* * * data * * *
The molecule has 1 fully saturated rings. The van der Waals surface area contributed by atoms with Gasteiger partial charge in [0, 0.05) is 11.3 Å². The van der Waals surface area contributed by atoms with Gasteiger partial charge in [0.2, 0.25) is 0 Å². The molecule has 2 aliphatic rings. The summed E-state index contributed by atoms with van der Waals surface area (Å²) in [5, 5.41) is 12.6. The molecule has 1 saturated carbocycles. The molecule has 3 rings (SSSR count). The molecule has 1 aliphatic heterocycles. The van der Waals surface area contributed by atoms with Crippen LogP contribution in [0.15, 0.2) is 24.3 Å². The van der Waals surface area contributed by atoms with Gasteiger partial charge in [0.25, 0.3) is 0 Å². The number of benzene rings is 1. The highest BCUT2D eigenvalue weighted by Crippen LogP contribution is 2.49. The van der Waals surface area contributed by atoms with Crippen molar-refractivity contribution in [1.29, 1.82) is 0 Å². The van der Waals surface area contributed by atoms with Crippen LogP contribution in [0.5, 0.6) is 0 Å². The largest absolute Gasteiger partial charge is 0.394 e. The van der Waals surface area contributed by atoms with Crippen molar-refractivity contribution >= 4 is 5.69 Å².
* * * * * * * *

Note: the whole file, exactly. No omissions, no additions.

The molecule has 1 fully saturated rings. The van der Waals surface area contributed by atoms with Gasteiger partial charge in [0, 0.05) is 11.3 Å². The van der Waals surface area contributed by atoms with Gasteiger partial charge in [0.2, 0.25) is 0 Å². The molecule has 2 aliphatic rings. The summed E-state index contributed by atoms with van der Waals surface area (Å²) in [5, 5.41) is 12.6. The molecule has 1 saturated carbocycles. The molecule has 3 rings (SSSR count). The molecule has 1 aliphatic heterocycles. The van der Waals surface area contributed by atoms with Crippen LogP contribution in [0.15, 0.2) is 24.3 Å². The van der Waals surface area contributed by atoms with Gasteiger partial charge in [0.25, 0.3) is 0 Å². The number of benzene rings is 1. The highest BCUT2D eigenvalue weighted by Crippen LogP contribution is 2.49. The van der Waals surface area contributed by atoms with Crippen molar-refractivity contribution in [1.29, 1.82) is 0 Å². The van der Waals surface area contributed by atoms with Crippen LogP contribution in [0.5, 0.6) is 0 Å². The largest absolute Gasteiger partial charge is 0.394 e. The van der Waals surface area contributed by atoms with Crippen molar-refractivity contribution >= 4 is 5.69 Å².